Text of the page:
Cauliflower & squid, clear roasted squid juice - Chef’s Favourite, whispers our waiter conspiratorially. Risotto in reverse. Tender cubes of squid for rice, cooked risotto rice liquor for stock. Fishy, inky slick at the bottom is spoon-up-every-last-drop good. Barely cooked sliver of cauliflower dares to convert the Haters.

24hr braised Suffolk pork belly & pork cheek, fermented apple sauce,nuts - Satisfying slab of belly, decent tranche of crackling, belly fans rejoice. Puck of dark cheek alongside hits the pig buttons too. Scatter of seeds beneath evokes the pig’s snuffling habits, crisped Pork Puff murmurs a Momofuku moment.

“Ham, cheese & herbs“ Watermelon, candied goat’s curd, basil sorbet - Echoes of Mugaritz as a watermelon pretends to be a piece of Jamón, wafer thin, opalescent edges echoing piggy fat. Curls wrapped around curd. Basil sorbet is a blast of spicy, herbaceous intensity, cleansing like an after-dinner mint.

“PBJ” Parfait, cherry jam, creamed rice puffs – Riffs on cherry, cherry tagliatelle luminescent like a cherry string from the 1980′s, good cherry sorbet, nutty rice puffs.

Sangria mousse, blood orange granita, curd milk jam - Glances from across the room, distinctive number served in a glass. Rippled, textured mousse looking like violet Mr Whippy. In a good way. Perky blood orange granita beneath.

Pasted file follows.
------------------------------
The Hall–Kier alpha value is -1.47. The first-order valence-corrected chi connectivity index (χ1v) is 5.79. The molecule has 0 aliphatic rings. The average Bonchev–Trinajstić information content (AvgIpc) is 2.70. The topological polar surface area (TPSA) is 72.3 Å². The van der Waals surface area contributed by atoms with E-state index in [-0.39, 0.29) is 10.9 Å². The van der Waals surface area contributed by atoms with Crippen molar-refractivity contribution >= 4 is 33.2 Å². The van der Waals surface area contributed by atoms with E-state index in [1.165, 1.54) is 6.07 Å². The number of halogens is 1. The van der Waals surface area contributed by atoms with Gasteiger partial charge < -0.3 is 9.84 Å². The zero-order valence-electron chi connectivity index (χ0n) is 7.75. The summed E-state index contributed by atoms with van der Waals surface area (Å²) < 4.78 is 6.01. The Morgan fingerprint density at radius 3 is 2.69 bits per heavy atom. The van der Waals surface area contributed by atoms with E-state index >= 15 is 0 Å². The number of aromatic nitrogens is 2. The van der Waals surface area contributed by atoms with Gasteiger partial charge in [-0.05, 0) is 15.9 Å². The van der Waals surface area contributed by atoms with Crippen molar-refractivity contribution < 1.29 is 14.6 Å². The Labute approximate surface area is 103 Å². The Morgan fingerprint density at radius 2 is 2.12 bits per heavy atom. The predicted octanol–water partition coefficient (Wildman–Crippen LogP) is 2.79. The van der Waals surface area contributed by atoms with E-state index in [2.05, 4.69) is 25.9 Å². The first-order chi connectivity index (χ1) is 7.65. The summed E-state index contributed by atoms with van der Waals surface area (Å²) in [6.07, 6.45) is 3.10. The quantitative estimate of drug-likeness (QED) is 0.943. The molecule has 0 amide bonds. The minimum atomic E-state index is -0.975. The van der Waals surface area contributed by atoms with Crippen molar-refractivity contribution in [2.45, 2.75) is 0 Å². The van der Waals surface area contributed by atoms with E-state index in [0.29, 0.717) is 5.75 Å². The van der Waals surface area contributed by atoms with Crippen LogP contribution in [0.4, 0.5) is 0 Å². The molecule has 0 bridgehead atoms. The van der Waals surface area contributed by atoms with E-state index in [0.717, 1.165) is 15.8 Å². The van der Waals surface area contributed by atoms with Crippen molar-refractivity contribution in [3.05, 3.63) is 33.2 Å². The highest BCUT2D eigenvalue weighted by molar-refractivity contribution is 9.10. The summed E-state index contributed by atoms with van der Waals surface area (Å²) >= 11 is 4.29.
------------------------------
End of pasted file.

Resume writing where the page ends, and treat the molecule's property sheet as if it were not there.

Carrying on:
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The song clicks on in my head before dessert: Maschler to the left of us, Rayner to the right, here we are, Stuck in the Middle with Them.

Wine list shimmers at Pollen Street Social, no mistake, no happy co-incidence. Laure Patry, the elfin Head Sommelier has done her dues in town, arriving ten years ago from France and was Head Sommelier at Maze. The list bristles with energy and interest. First to catch the eye are the Pollen Street Social own-label red and white, which she sourced herself, making it an exclusive. The white is an Anjou Chenin Blanc, and is taut, finely boned and balanced. “I’m from Anjou”, she says. Insider knowledge enriches the restaurant.

Champagne includes Jacquesson from magnum as house (£12.50), with other excellent names, Gosset among them, and grower Champagne GimonnetThomas Keller would have approved – it’s by the glass at The French Laundry.

Front of House are headed up by the experienced Mike West, ex-Gordon Ramsay also, ten years with periods at PétrusClaridgesBoxwood Café, before becoming Maze Restaurant Director. Pedigree. It shows as he chats to guests at the bar, a steady hand at the tiller.

Atherton emerges from the kitchen at the end of the night, propping up the Dessert Bar, admitting he’s exhausted from the thrill of his baby finally being born tonight in Mayfair, and no doubt the drain of dealing with wave after wave of well wishers, critics and a roll-call of Inter-Galactic chefs who just happened to be attending the highest profile restaurant awards list in the world. Enough to drain the best of them.

Hub of the restaurant is the unreserved Social Room Bar. It’s the first thing you see. Martin Renshaw, Assistant Manager, reveals that the whole menu can be eaten at the bar. “We want it to be casual, no rules.”

No rules.

Samuel L. Jackson would approve.

Copyright Bitten&Written 2016 ©